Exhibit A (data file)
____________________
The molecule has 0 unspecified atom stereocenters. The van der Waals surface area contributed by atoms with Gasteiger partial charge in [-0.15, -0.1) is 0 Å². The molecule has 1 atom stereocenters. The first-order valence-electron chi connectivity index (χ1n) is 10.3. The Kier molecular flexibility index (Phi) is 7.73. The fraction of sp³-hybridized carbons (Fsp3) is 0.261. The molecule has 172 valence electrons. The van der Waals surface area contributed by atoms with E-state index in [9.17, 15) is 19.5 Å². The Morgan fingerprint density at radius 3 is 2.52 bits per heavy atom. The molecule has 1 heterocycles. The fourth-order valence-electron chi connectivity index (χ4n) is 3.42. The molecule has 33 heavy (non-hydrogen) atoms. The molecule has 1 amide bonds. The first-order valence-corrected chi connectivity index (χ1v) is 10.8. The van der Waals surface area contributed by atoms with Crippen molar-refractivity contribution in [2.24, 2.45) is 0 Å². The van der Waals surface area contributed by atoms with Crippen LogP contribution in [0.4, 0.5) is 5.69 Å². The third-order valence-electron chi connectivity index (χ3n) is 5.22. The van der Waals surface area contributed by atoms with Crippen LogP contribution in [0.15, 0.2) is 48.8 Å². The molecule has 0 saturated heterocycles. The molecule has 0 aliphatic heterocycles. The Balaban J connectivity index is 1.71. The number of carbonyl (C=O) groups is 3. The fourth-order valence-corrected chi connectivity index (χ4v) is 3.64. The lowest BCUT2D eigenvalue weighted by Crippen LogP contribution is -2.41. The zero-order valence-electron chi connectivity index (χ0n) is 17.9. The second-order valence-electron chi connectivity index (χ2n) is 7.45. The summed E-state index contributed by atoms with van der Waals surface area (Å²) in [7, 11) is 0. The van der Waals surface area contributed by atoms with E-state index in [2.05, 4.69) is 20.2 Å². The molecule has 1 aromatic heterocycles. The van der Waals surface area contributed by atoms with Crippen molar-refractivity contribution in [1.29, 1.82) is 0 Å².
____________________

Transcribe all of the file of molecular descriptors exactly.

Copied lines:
The molecule has 0 unspecified atom stereocenters. The van der Waals surface area contributed by atoms with Gasteiger partial charge in [-0.15, -0.1) is 0 Å². The molecule has 1 atom stereocenters. The first-order valence-electron chi connectivity index (χ1n) is 10.3. The Kier molecular flexibility index (Phi) is 7.73. The fraction of sp³-hybridized carbons (Fsp3) is 0.261. The molecule has 172 valence electrons. The van der Waals surface area contributed by atoms with E-state index in [9.17, 15) is 19.5 Å². The Morgan fingerprint density at radius 3 is 2.52 bits per heavy atom. The molecule has 1 heterocycles. The fourth-order valence-electron chi connectivity index (χ4n) is 3.42. The molecule has 33 heavy (non-hydrogen) atoms. The molecule has 1 amide bonds. The first-order valence-corrected chi connectivity index (χ1v) is 10.8. The van der Waals surface area contributed by atoms with Crippen molar-refractivity contribution in [2.24, 2.45) is 0 Å². The van der Waals surface area contributed by atoms with Crippen LogP contribution in [0.4, 0.5) is 5.69 Å². The third-order valence-electron chi connectivity index (χ3n) is 5.22. The van der Waals surface area contributed by atoms with Crippen LogP contribution in [0.15, 0.2) is 48.8 Å². The molecule has 0 saturated heterocycles. The molecule has 0 aliphatic heterocycles. The Balaban J connectivity index is 1.71. The number of carbonyl (C=O) groups is 3. The fourth-order valence-corrected chi connectivity index (χ4v) is 3.64. The lowest BCUT2D eigenvalue weighted by Crippen LogP contribution is -2.41. The zero-order valence-electron chi connectivity index (χ0n) is 17.9. The second-order valence-electron chi connectivity index (χ2n) is 7.45. The summed E-state index contributed by atoms with van der Waals surface area (Å²) in [7, 11) is 0. The van der Waals surface area contributed by atoms with E-state index in [2.05, 4.69) is 20.2 Å². The molecule has 1 aromatic heterocycles. The van der Waals surface area contributed by atoms with Crippen molar-refractivity contribution in [1.29, 1.82) is 0 Å².